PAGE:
Story: 8.0 Art: 8.0 Overall: 8.0 Recommendation: Buy

Dark Horse provided Graphic Policy with a FREE copy for review


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Preview: Young Hellboy: The Hidden Land #1 (of 4)

Young Hellboy: The Hidden Land #1 (of 4)

(W) Mike Mignola, Thomas Sniegoski (A) Craig Rousseau (C) Dave Stewart (CA) Matt Smith
In Shops: Feb 17, 2021
SRP: $3.99

Stranded on a strange island after a mishap on their way to a South American dig site, Hellboy and Professor Bruttenholm are confronted by all manner of monsters! But even when the stranger who rescues them turns out to be one of Hellboy’s heroes, they aren’t as safe as they think they are!

Join Hellboy creator Mike Mignola as he teams with writer Tom Sniegoski, artist Craig Rousseau, and colorist Dave Stewart to bring you a tale of Hellboy’s childhood!

Young Hellboy: The Hidden Land #1 (of 4)

Ultramega #1 Gets Variants from Tradd Moore and James Harren

James Harren’s highly anticipated Ultramega is getting two new variant covers for issue #1. The upcoming kaiju action series will slam into stores with a 60-page debut, now with additional black and white covers from Tradd Moore and Harren himself.

In addition to announcing the new covers, Image Comics and Skybound have unveiled the previously announced Tradd Moore color variant.

In the world of Ultramega, a cosmic plague has spread and transformed everyday people into violent, monstrous kaiju. Only the Ultramega—three individuals imbued with incredible powers—hold the line against this madness. Their battles level cities and leave untold horror in their wake. Now, the final reckoning approaches for the Ultramega… but is this a war they can even win?

Ultramega #1 will be available at comic book shops and digital platforms including Amazon Kindle, Apple Books, comiXology, and Google Play on Wednesday, March 17:

  • Ultramega by James Harren #1 Cover A by Harren – JAN210038
  • Ultramega By James Harren #1 Cover B by Moore – JAN210039
  • Ultramega By James Harren #1 Cover C Blank cover – JAN210040
  • Ultramega By James Harren #1 Cover D Raw (1:5 Copy Incentive) by Moore – DEC209206
  • Ultramega By James Harren #1 Cover E Raw (1:10 Copy Incentive) by Harren – DEC209207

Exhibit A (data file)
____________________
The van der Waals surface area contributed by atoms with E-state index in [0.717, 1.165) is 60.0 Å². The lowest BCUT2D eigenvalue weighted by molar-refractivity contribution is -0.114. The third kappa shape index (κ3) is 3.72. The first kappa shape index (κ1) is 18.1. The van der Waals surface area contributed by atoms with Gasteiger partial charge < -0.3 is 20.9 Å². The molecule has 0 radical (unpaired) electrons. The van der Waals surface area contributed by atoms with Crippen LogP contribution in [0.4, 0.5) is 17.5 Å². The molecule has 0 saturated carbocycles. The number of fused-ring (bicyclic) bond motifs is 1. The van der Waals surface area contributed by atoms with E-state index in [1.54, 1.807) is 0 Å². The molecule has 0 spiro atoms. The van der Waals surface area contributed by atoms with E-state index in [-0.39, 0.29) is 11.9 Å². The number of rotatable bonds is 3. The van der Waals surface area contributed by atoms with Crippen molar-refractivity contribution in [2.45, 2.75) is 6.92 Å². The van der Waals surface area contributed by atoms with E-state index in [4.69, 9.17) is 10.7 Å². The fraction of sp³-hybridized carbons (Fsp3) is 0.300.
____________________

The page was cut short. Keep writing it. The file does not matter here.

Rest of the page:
James Harren is the creator, writer, and artist of Ultramega, with Eisner award winning colorist Dave Stewart.

Review: Rorschach #4

Rorschach #4

Rorschach as a whole has been an interesting series so far. While it’s draw is its tie-in to Watchmen, remove that, you have a pretty solid political thriller. With an attempted Presidential assassination having been stopped, a detective does what he can to uncover the why of it all and the individuals who were stopped, one being Rorschach. The other is the focus of Rorschach #4. Who was the person behind the domino mask? Rorschach #4 attempts to answer some of that.

Writer Tom King uses the issue to shed some light on Rorschach’s partner in crime. He uses the rather common framing of a police interrogation. Laura’s story is told from the perspective of a friend with whom she spent time in a circus.

Rorschach #4 sheds some light on the mysterious character though leaving a lot to open. It’s a very smart dive into characters and their motivations. But, more importantly, the issue is an examination of falling into a fantasy. How easy it is to be propped up and manipulated. How easy it is to be disconnected from reality. The issue is an examination in some ways of our modern times and how easy it is to commit horrific acts when in the enthrall of another.

There’s also a nice examination of conspiracies and how easy it is to fall into and believe, “fake news”. We get a new theory as to what happened to the heroes at the end of Watchmen and why. Mixed in with the television series, it’s all very interesting together.

King also throws in a lot to muddy up what we’ve been told before by what’s revealed. What’s really going on with Rorschach? Who was the person under the mask in the first issue? Is what we’ve been told true? Things are a bit up in the air right now.

Jorge Fornés‘ art continues to impress. Though the clothing and style still screams 70s, there’s so much here to take in. This is a psychological comic. There’s not tons of action. But Fornés keeps the visuals engaging and interesting. With Dave Stewart‘s colors and lettering by Clayton Cowles, Rorschach #4 is muted in some way. It’s not dour but a bit sad as we learn about an individual who was in love and led down a dark path by someone not attached to reality.

Rorschach #4 is an interesting comic. It’s a piece of a bigger puzzle that teases the bigger picture. It’s also a hell of a compact story taking place in an interrogation room. The team has put together what feels like a two-person play in comic form.

Story: Tom King Art: Jorge Fornés
Color: Dave Stewart Letterer: Clayton Cowles
Story: 8.0 Art: 8.0 Overall: 8.0 Recommendation: Buy

DC Comics provided Graphic Policy with a FREE copy for review


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Review: Post Americana #1

Post Americana #1